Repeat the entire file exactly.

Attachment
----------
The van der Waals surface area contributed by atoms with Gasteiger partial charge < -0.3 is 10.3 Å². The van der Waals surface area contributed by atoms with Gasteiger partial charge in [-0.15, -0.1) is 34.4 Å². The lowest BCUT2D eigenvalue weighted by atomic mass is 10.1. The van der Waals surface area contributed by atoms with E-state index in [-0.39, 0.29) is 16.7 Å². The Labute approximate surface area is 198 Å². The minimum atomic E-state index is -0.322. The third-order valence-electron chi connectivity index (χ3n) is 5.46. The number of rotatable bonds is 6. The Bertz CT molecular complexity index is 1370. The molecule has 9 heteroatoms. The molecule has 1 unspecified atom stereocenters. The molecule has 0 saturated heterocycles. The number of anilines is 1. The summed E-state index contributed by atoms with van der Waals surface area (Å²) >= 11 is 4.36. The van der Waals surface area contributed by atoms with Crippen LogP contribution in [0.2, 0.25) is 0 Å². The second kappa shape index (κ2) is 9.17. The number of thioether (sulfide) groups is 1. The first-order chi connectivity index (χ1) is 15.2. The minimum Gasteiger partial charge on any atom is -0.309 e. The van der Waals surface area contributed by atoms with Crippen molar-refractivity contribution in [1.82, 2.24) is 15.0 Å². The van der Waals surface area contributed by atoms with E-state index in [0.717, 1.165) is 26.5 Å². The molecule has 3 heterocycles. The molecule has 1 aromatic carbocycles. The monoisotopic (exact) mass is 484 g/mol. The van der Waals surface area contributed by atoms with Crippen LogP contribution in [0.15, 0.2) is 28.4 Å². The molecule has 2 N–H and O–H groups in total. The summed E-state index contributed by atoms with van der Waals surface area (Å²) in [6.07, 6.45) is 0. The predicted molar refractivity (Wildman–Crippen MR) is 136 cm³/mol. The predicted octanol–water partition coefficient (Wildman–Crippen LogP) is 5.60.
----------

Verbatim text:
The van der Waals surface area contributed by atoms with Gasteiger partial charge < -0.3 is 10.3 Å². The van der Waals surface area contributed by atoms with Gasteiger partial charge in [-0.15, -0.1) is 34.4 Å². The lowest BCUT2D eigenvalue weighted by atomic mass is 10.1. The van der Waals surface area contributed by atoms with E-state index in [-0.39, 0.29) is 16.7 Å². The Labute approximate surface area is 198 Å². The minimum atomic E-state index is -0.322. The third-order valence-electron chi connectivity index (χ3n) is 5.46. The number of rotatable bonds is 6. The Bertz CT molecular complexity index is 1370. The molecule has 9 heteroatoms. The molecule has 1 unspecified atom stereocenters. The molecule has 0 saturated heterocycles. The number of anilines is 1. The summed E-state index contributed by atoms with van der Waals surface area (Å²) >= 11 is 4.36. The van der Waals surface area contributed by atoms with Crippen LogP contribution in [0.2, 0.25) is 0 Å². The second kappa shape index (κ2) is 9.17. The number of thioether (sulfide) groups is 1. The first-order chi connectivity index (χ1) is 15.2. The minimum Gasteiger partial charge on any atom is -0.309 e. The van der Waals surface area contributed by atoms with Crippen molar-refractivity contribution in [1.82, 2.24) is 15.0 Å². The van der Waals surface area contributed by atoms with E-state index in [0.717, 1.165) is 26.5 Å². The molecule has 3 heterocycles. The molecule has 1 aromatic carbocycles. The monoisotopic (exact) mass is 484 g/mol. The van der Waals surface area contributed by atoms with Crippen LogP contribution in [0.15, 0.2) is 28.4 Å². The molecule has 2 N–H and O–H groups in total. The summed E-state index contributed by atoms with van der Waals surface area (Å²) in [6.07, 6.45) is 0. The predicted molar refractivity (Wildman–Crippen MR) is 136 cm³/mol. The predicted octanol–water partition coefficient (Wildman–Crippen LogP) is 5.60.